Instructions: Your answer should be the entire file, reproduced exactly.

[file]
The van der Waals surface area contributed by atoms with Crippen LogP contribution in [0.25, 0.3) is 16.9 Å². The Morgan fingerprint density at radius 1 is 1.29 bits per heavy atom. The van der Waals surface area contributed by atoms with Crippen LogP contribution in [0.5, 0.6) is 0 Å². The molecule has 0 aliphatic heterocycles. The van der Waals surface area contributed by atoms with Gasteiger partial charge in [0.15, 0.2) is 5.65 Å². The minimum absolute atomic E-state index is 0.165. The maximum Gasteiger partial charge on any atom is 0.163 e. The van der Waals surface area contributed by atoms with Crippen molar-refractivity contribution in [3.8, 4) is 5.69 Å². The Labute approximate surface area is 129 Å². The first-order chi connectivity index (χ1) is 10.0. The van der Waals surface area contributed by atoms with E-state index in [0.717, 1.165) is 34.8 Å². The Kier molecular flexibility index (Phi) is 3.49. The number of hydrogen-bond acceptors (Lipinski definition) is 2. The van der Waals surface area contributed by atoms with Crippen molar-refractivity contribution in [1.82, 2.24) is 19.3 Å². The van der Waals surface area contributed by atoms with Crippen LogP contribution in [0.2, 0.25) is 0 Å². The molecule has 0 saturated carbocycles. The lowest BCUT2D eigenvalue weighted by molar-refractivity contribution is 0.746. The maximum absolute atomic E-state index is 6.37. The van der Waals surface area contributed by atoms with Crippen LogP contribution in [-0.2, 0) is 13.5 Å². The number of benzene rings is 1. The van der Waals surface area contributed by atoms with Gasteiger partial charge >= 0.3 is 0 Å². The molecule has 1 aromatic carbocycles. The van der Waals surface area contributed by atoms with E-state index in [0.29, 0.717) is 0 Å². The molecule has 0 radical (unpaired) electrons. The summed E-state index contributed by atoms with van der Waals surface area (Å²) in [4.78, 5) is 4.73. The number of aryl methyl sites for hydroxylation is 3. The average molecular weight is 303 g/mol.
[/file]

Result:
The van der Waals surface area contributed by atoms with Crippen LogP contribution in [0.25, 0.3) is 16.9 Å². The Morgan fingerprint density at radius 1 is 1.29 bits per heavy atom. The van der Waals surface area contributed by atoms with Crippen LogP contribution in [0.5, 0.6) is 0 Å². The molecule has 0 aliphatic heterocycles. The van der Waals surface area contributed by atoms with Gasteiger partial charge in [0.15, 0.2) is 5.65 Å². The minimum absolute atomic E-state index is 0.165. The maximum Gasteiger partial charge on any atom is 0.163 e. The van der Waals surface area contributed by atoms with Crippen molar-refractivity contribution in [3.8, 4) is 5.69 Å². The Labute approximate surface area is 129 Å². The first-order chi connectivity index (χ1) is 10.0. The van der Waals surface area contributed by atoms with E-state index in [0.717, 1.165) is 34.8 Å². The Kier molecular flexibility index (Phi) is 3.49. The number of hydrogen-bond acceptors (Lipinski definition) is 2. The van der Waals surface area contributed by atoms with Crippen molar-refractivity contribution in [1.82, 2.24) is 19.3 Å². The van der Waals surface area contributed by atoms with Crippen LogP contribution in [0.2, 0.25) is 0 Å². The molecule has 0 saturated carbocycles. The lowest BCUT2D eigenvalue weighted by molar-refractivity contribution is 0.746. The maximum absolute atomic E-state index is 6.37. The van der Waals surface area contributed by atoms with Crippen LogP contribution in [-0.2, 0) is 13.5 Å². The number of benzene rings is 1. The van der Waals surface area contributed by atoms with Gasteiger partial charge >= 0.3 is 0 Å². The molecule has 1 aromatic carbocycles. The van der Waals surface area contributed by atoms with E-state index in [0.29, 0.717) is 0 Å². The molecule has 0 radical (unpaired) electrons. The summed E-state index contributed by atoms with van der Waals surface area (Å²) in [4.78, 5) is 4.73. The number of aryl methyl sites for hydroxylation is 3. The average molecular weight is 303 g/mol.